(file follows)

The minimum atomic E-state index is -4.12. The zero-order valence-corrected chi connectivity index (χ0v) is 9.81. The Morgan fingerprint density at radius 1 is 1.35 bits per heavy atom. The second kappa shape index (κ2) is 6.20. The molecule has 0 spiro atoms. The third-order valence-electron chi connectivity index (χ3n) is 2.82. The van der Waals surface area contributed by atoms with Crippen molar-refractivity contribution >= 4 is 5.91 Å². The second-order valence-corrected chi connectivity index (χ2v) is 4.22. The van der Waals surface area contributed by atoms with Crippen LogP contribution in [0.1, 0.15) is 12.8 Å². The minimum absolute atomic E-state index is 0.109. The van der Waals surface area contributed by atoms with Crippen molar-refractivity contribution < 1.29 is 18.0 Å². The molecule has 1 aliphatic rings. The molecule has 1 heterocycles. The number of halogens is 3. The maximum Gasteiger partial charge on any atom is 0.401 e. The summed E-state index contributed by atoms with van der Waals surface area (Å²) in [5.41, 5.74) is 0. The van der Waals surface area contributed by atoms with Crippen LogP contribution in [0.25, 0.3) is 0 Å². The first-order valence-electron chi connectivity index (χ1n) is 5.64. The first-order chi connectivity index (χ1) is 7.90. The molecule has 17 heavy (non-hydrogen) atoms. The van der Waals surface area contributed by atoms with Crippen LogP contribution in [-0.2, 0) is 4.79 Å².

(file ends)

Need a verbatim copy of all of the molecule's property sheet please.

The minimum atomic E-state index is -4.12. The zero-order valence-corrected chi connectivity index (χ0v) is 9.81. The Morgan fingerprint density at radius 1 is 1.35 bits per heavy atom. The second kappa shape index (κ2) is 6.20. The molecule has 0 spiro atoms. The third-order valence-electron chi connectivity index (χ3n) is 2.82. The van der Waals surface area contributed by atoms with Crippen molar-refractivity contribution >= 4 is 5.91 Å². The second-order valence-corrected chi connectivity index (χ2v) is 4.22. The van der Waals surface area contributed by atoms with Crippen LogP contribution in [0.1, 0.15) is 12.8 Å². The minimum absolute atomic E-state index is 0.109. The van der Waals surface area contributed by atoms with Crippen molar-refractivity contribution < 1.29 is 18.0 Å². The molecule has 1 aliphatic rings. The molecule has 1 heterocycles. The number of halogens is 3. The maximum Gasteiger partial charge on any atom is 0.401 e. The summed E-state index contributed by atoms with van der Waals surface area (Å²) in [5.41, 5.74) is 0. The van der Waals surface area contributed by atoms with Crippen LogP contribution in [0.25, 0.3) is 0 Å². The first-order valence-electron chi connectivity index (χ1n) is 5.64. The first-order chi connectivity index (χ1) is 7.90. The molecule has 17 heavy (non-hydrogen) atoms. The van der Waals surface area contributed by atoms with Crippen LogP contribution in [-0.2, 0) is 4.79 Å².